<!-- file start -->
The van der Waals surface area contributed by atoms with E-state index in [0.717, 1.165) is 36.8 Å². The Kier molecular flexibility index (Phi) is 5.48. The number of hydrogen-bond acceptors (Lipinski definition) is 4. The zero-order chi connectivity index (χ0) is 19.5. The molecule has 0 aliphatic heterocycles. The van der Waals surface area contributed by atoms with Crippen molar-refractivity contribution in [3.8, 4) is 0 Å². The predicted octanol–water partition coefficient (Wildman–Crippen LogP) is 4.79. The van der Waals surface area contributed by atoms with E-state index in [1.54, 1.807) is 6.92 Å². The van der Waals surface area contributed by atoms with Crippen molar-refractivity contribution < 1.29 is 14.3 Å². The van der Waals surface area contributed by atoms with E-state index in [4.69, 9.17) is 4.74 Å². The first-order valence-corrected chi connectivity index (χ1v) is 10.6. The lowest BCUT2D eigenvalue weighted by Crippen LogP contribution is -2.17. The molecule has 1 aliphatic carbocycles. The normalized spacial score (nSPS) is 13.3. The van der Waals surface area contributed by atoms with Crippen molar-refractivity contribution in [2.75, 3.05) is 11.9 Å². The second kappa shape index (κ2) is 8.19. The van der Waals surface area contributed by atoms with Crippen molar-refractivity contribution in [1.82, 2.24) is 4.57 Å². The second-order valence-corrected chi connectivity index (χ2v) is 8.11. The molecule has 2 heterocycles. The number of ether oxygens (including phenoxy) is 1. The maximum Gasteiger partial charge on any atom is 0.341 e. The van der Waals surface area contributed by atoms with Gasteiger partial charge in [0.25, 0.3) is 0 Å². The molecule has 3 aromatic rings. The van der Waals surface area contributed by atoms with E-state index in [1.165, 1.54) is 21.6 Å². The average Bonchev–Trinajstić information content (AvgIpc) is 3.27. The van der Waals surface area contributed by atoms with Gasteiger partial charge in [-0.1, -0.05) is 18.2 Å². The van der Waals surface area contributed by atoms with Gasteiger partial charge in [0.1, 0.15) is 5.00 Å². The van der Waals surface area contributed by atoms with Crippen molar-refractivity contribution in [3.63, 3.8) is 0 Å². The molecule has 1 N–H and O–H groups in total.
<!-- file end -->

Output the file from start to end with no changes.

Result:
The van der Waals surface area contributed by atoms with E-state index in [0.717, 1.165) is 36.8 Å². The Kier molecular flexibility index (Phi) is 5.48. The number of hydrogen-bond acceptors (Lipinski definition) is 4. The zero-order chi connectivity index (χ0) is 19.5. The molecule has 0 aliphatic heterocycles. The van der Waals surface area contributed by atoms with Crippen molar-refractivity contribution in [3.8, 4) is 0 Å². The predicted octanol–water partition coefficient (Wildman–Crippen LogP) is 4.79. The van der Waals surface area contributed by atoms with E-state index in [1.54, 1.807) is 6.92 Å². The van der Waals surface area contributed by atoms with Crippen molar-refractivity contribution < 1.29 is 14.3 Å². The van der Waals surface area contributed by atoms with E-state index in [4.69, 9.17) is 4.74 Å². The first-order valence-corrected chi connectivity index (χ1v) is 10.6. The lowest BCUT2D eigenvalue weighted by Crippen LogP contribution is -2.17. The molecule has 1 aliphatic carbocycles. The normalized spacial score (nSPS) is 13.3. The van der Waals surface area contributed by atoms with Crippen molar-refractivity contribution in [2.75, 3.05) is 11.9 Å². The second kappa shape index (κ2) is 8.19. The van der Waals surface area contributed by atoms with Crippen molar-refractivity contribution in [1.82, 2.24) is 4.57 Å². The second-order valence-corrected chi connectivity index (χ2v) is 8.11. The molecule has 2 heterocycles. The number of ether oxygens (including phenoxy) is 1. The maximum Gasteiger partial charge on any atom is 0.341 e. The van der Waals surface area contributed by atoms with Gasteiger partial charge in [0.25, 0.3) is 0 Å². The molecule has 3 aromatic rings. The van der Waals surface area contributed by atoms with E-state index in [1.165, 1.54) is 21.6 Å². The average Bonchev–Trinajstić information content (AvgIpc) is 3.27. The van der Waals surface area contributed by atoms with Gasteiger partial charge in [-0.1, -0.05) is 18.2 Å². The van der Waals surface area contributed by atoms with Gasteiger partial charge in [0.1, 0.15) is 5.00 Å². The van der Waals surface area contributed by atoms with Crippen molar-refractivity contribution in [3.63, 3.8) is 0 Å². The molecule has 1 N–H and O–H groups in total.